How big will Venus be in my camera?

Summary: Estimate the apparent image size of the solar disk and Venus in pixels for certain camera and simulate the ideal observed image.

Disclaimer: In this post, all discussions are based on the apparent image SIZE of the subjects — solar disk and Venus. I have not discussed any issue of resolving fine details, which is very important, and that shall be discussed in another post. Whether you will be able to capture the fine details such as the Granule, Lanes and Bright points on the solar spots, will depend on the ability to resolve fine details called the “spatial resolution”. The spatial resolution that you can achieve depend on the quality of the lens, quality of the sensor, pixel size of the sensor, the focus, presence (or absence) of vibration during the exposure, and lastly but perhaps the most limiting of all in the case of astro-photography is “seeing.” For today’s discussion we are not concerned with any of those, assuming our camera is the perfect camera and there is not air-turbulence.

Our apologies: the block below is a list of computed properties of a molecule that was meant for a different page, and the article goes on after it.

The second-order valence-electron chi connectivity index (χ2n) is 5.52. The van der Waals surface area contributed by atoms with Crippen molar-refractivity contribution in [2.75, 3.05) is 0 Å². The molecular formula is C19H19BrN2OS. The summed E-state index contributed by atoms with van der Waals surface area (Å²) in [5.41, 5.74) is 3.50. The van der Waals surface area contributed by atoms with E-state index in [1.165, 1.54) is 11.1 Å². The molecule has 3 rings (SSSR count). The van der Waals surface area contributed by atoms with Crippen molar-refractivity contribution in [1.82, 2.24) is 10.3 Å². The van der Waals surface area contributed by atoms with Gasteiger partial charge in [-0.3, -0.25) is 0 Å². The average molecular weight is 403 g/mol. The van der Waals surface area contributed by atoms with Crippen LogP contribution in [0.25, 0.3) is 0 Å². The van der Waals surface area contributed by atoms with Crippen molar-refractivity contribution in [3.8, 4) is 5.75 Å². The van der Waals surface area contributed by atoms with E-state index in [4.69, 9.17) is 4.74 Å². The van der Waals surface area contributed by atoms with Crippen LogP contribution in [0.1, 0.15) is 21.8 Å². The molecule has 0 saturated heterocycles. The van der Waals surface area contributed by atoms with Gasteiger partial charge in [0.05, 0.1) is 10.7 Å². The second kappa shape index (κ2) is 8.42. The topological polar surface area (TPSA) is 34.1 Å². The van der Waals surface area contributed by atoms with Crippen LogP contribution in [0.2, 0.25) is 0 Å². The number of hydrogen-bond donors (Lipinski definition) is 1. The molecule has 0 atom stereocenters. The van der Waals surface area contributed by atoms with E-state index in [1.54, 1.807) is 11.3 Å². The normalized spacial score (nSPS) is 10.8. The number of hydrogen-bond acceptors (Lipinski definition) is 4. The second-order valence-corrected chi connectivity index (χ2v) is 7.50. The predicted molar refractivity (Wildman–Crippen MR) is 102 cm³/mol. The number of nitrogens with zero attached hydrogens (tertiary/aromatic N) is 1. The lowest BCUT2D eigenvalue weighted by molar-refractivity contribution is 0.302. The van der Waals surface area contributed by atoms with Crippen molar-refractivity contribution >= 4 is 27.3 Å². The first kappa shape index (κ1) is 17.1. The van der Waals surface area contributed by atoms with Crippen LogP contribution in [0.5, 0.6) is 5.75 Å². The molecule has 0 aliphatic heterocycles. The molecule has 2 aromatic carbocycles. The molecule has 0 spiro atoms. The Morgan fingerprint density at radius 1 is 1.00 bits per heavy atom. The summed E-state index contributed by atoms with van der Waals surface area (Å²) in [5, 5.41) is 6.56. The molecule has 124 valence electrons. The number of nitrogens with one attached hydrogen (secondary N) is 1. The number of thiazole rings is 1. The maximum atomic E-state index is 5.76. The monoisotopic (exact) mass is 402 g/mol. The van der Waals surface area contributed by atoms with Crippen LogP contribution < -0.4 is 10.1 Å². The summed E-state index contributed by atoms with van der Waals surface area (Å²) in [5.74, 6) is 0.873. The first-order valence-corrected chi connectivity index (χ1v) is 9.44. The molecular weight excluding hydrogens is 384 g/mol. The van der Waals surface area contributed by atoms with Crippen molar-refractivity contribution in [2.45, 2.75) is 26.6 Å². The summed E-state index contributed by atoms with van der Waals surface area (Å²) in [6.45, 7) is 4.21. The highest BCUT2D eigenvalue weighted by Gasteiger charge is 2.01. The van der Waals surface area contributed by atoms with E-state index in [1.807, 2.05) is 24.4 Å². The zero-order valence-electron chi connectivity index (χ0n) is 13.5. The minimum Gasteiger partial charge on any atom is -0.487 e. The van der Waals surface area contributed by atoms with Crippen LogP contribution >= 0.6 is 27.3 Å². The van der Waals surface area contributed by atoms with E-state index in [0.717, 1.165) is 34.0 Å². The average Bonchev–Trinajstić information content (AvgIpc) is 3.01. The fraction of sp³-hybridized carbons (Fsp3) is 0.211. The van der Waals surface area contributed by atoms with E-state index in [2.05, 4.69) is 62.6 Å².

You may have been wondering whether the focal length of the lens that you have will be “good enough” (see disclaimer) for taking photographs of the transit. The answer to that question really depends on what you want to photograph and the focal-length of the optics that you have at your disposal. While a 300 mm lens attached to a camera with APS-C sensor will suffice (not ideal) for taking pictures of the entire solar disk with Venus (see the simulated images below & some photographs of the Sun that I took during the past few days), you will need focal length beyond 2000 mm if you want to take frame-filling close up Venus in front of a partly visible solar disk.